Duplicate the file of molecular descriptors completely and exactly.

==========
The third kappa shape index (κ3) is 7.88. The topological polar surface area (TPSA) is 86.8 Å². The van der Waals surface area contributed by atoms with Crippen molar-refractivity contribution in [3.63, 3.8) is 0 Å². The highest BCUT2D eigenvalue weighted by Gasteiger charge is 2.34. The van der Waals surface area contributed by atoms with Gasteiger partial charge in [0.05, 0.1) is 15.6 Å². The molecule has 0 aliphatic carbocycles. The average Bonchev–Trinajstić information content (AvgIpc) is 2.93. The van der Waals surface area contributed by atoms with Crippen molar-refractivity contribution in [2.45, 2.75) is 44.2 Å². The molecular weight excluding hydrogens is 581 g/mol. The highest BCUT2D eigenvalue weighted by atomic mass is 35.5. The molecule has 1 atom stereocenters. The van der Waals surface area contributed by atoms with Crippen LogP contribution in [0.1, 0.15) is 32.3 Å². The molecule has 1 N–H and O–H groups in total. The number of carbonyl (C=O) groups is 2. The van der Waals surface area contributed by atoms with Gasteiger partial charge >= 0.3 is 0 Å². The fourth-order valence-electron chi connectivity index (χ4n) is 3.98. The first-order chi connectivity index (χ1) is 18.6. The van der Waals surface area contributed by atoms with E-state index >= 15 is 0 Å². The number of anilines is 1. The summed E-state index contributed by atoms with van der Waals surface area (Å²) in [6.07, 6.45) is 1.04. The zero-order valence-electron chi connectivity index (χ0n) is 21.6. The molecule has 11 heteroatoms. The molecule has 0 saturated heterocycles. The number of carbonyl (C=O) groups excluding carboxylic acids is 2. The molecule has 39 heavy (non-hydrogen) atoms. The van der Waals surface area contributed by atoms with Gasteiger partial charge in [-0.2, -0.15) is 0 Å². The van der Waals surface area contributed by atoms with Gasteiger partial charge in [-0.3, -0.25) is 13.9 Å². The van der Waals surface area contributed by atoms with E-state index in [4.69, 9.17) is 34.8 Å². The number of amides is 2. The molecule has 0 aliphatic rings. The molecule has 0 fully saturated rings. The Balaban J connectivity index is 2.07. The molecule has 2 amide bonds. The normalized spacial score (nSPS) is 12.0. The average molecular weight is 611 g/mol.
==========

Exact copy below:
The third kappa shape index (κ3) is 7.88. The topological polar surface area (TPSA) is 86.8 Å². The van der Waals surface area contributed by atoms with Crippen molar-refractivity contribution in [3.63, 3.8) is 0 Å². The highest BCUT2D eigenvalue weighted by Gasteiger charge is 2.34. The van der Waals surface area contributed by atoms with Gasteiger partial charge in [0.05, 0.1) is 15.6 Å². The molecule has 0 aliphatic carbocycles. The average Bonchev–Trinajstić information content (AvgIpc) is 2.93. The van der Waals surface area contributed by atoms with Crippen molar-refractivity contribution in [2.45, 2.75) is 44.2 Å². The molecular weight excluding hydrogens is 581 g/mol. The highest BCUT2D eigenvalue weighted by atomic mass is 35.5. The molecule has 1 atom stereocenters. The van der Waals surface area contributed by atoms with Crippen LogP contribution in [0.1, 0.15) is 32.3 Å². The molecule has 1 N–H and O–H groups in total. The number of carbonyl (C=O) groups is 2. The van der Waals surface area contributed by atoms with Gasteiger partial charge >= 0.3 is 0 Å². The fourth-order valence-electron chi connectivity index (χ4n) is 3.98. The first-order chi connectivity index (χ1) is 18.6. The van der Waals surface area contributed by atoms with E-state index >= 15 is 0 Å². The number of anilines is 1. The summed E-state index contributed by atoms with van der Waals surface area (Å²) in [6.07, 6.45) is 1.04. The zero-order valence-electron chi connectivity index (χ0n) is 21.6. The molecule has 11 heteroatoms. The molecule has 0 saturated heterocycles. The number of carbonyl (C=O) groups excluding carboxylic acids is 2. The molecule has 39 heavy (non-hydrogen) atoms. The van der Waals surface area contributed by atoms with Gasteiger partial charge in [-0.2, -0.15) is 0 Å². The van der Waals surface area contributed by atoms with Gasteiger partial charge in [-0.3, -0.25) is 13.9 Å². The van der Waals surface area contributed by atoms with E-state index in [4.69, 9.17) is 34.8 Å². The number of amides is 2. The molecule has 0 aliphatic rings. The molecule has 0 fully saturated rings. The Balaban J connectivity index is 2.07. The molecule has 2 amide bonds. The normalized spacial score (nSPS) is 12.0. The average molecular weight is 611 g/mol.